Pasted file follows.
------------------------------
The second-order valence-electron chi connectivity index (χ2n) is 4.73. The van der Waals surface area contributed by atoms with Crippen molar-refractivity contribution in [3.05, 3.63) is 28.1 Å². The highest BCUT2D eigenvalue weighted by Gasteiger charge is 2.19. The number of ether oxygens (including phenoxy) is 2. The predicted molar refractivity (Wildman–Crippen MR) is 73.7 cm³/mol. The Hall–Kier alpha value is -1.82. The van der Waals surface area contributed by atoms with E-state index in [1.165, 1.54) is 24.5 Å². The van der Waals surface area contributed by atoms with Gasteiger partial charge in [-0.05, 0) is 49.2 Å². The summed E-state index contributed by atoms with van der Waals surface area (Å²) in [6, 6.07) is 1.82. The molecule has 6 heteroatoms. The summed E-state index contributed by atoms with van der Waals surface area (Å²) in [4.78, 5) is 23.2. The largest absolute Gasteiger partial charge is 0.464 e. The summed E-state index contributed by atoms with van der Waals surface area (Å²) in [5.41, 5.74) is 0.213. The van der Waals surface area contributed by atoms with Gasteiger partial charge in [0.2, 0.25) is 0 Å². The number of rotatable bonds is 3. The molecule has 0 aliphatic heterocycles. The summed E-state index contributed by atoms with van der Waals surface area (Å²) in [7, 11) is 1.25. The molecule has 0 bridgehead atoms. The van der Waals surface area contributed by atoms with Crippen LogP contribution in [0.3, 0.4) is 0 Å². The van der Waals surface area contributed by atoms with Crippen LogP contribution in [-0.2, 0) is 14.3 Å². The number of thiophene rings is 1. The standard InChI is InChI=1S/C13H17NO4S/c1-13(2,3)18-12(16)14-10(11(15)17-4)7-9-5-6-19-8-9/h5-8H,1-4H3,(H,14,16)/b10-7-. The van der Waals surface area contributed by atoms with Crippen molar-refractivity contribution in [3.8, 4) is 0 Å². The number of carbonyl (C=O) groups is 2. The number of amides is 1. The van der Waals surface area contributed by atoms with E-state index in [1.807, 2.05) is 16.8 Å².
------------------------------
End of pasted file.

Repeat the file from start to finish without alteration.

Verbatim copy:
The second-order valence-electron chi connectivity index (χ2n) is 4.73. The van der Waals surface area contributed by atoms with Crippen molar-refractivity contribution in [3.05, 3.63) is 28.1 Å². The highest BCUT2D eigenvalue weighted by Gasteiger charge is 2.19. The number of ether oxygens (including phenoxy) is 2. The predicted molar refractivity (Wildman–Crippen MR) is 73.7 cm³/mol. The Hall–Kier alpha value is -1.82. The van der Waals surface area contributed by atoms with E-state index in [1.165, 1.54) is 24.5 Å². The van der Waals surface area contributed by atoms with Gasteiger partial charge in [-0.05, 0) is 49.2 Å². The summed E-state index contributed by atoms with van der Waals surface area (Å²) in [6, 6.07) is 1.82. The molecule has 6 heteroatoms. The summed E-state index contributed by atoms with van der Waals surface area (Å²) in [4.78, 5) is 23.2. The largest absolute Gasteiger partial charge is 0.464 e. The summed E-state index contributed by atoms with van der Waals surface area (Å²) in [5.41, 5.74) is 0.213. The van der Waals surface area contributed by atoms with Gasteiger partial charge in [0.2, 0.25) is 0 Å². The number of rotatable bonds is 3. The molecule has 0 aliphatic heterocycles. The summed E-state index contributed by atoms with van der Waals surface area (Å²) in [7, 11) is 1.25. The molecule has 0 bridgehead atoms. The van der Waals surface area contributed by atoms with Crippen LogP contribution in [0.3, 0.4) is 0 Å². The van der Waals surface area contributed by atoms with Crippen LogP contribution in [-0.2, 0) is 14.3 Å². The number of thiophene rings is 1. The standard InChI is InChI=1S/C13H17NO4S/c1-13(2,3)18-12(16)14-10(11(15)17-4)7-9-5-6-19-8-9/h5-8H,1-4H3,(H,14,16)/b10-7-. The van der Waals surface area contributed by atoms with Crippen molar-refractivity contribution in [3.8, 4) is 0 Å². The number of carbonyl (C=O) groups is 2. The number of amides is 1. The van der Waals surface area contributed by atoms with E-state index in [1.807, 2.05) is 16.8 Å².